By Juan Manuel Rodriguez Caso

A photograph of Wallace's birthplace. From My Life (1905)

A photograph of Wallace's birthplace, taken from My Life (1905). Image available in Public Domain.

This is the place where Alfred Russel Wallace, co-founder of the theory of natural selection, was born on 8th January 1823. Originally, Monmouthshire was known as Gwent, Wales, but today is part of the twenty-two principal areas of Wales.

The house is situated close to the river Usk, not so far from the town of the same name on a road leading to Llanbadoc. Wallace lived here for his first six years, and on his autobiography, My Life (1905), there are some mentions about these times:

“The river in front of our house was the Usk, a fine stream on which we often saw men fishing in coracles, the ancient form of boat made of strong wicker-work, somewhat the shape of the deeper half of a cockle-shell, and covered with bullock’s hide.”

Or his recollections about the fishes he used to catch:

“The lamprey was a favourite dish with our ancestors, and is still considered a luxury in some districts, while in others it is rejected as disagreeable, and the living fish is thought to be even poisonous… Since this period of my early childhood I do not think I have ever eaten or even seen a lamprey.”

The house still survives and is best known like Kensington House, although there have been some structural alterations and the houses which used to be to either side of it have been demolished. Nowadays there is no plaque in the house itself in order to remember how important is this place for the history of science. What we can found is a monument erected in 2006 by the Alfred Russel Wallace Memorial Fund, in the yard of Llanbadoc church, made from Carboniferous limestone with fossils on its surface and it has a black granite plaque, remembering Wallace.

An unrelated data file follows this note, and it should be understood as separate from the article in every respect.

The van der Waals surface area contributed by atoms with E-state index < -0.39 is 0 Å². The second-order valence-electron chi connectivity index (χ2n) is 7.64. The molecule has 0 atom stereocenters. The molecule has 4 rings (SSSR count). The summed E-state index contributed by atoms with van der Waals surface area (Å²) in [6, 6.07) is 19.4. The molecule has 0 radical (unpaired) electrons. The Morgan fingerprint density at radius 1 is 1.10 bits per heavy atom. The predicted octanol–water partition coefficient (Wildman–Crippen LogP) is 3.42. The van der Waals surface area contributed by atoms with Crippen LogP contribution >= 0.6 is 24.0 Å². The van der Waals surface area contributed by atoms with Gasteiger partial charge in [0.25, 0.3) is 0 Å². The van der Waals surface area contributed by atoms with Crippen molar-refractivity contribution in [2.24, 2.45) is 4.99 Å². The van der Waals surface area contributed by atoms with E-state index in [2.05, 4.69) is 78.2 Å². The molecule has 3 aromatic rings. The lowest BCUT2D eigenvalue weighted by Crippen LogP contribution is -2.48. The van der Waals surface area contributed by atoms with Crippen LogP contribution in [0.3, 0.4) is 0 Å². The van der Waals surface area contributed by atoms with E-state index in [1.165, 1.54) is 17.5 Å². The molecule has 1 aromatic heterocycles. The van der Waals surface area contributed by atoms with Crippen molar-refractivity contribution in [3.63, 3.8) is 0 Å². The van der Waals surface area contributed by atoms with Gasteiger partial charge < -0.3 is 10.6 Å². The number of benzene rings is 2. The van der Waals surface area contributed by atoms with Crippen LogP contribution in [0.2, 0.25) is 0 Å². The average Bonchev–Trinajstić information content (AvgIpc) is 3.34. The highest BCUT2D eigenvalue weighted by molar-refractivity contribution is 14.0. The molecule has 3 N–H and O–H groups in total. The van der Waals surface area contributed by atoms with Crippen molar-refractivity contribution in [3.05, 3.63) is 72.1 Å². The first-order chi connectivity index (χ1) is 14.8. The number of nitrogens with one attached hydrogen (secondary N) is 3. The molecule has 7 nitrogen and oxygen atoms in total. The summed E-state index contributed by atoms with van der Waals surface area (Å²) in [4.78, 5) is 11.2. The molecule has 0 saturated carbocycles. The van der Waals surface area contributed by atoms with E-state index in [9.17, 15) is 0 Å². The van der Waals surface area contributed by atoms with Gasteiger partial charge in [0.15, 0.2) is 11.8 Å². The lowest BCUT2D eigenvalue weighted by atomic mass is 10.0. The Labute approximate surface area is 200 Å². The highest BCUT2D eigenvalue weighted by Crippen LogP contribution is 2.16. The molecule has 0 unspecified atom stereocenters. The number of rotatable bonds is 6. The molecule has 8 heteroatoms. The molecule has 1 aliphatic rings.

Unfortunately, the house is currently up for sale, and the last news about the possibility to officially protect Kensington House through the support of the Welsh Assembly Government and the National Trust are not very good, since on their consideration there is not a strong relation between the property and Wallace. As it’s mentioned here, Wallace devoted many passages on his autobiography to stressed the importance of this house and its surroundings.

Hopefully, in the next years, especially through more research about Wallace and his contributions there can be a new possibility to protect Kensington House.

Further information

South Wales Argus: Time to recognise scientific pioneer by Chris Wood

A. R. Wallace’s birthplace up for sale! by George Beccaloni.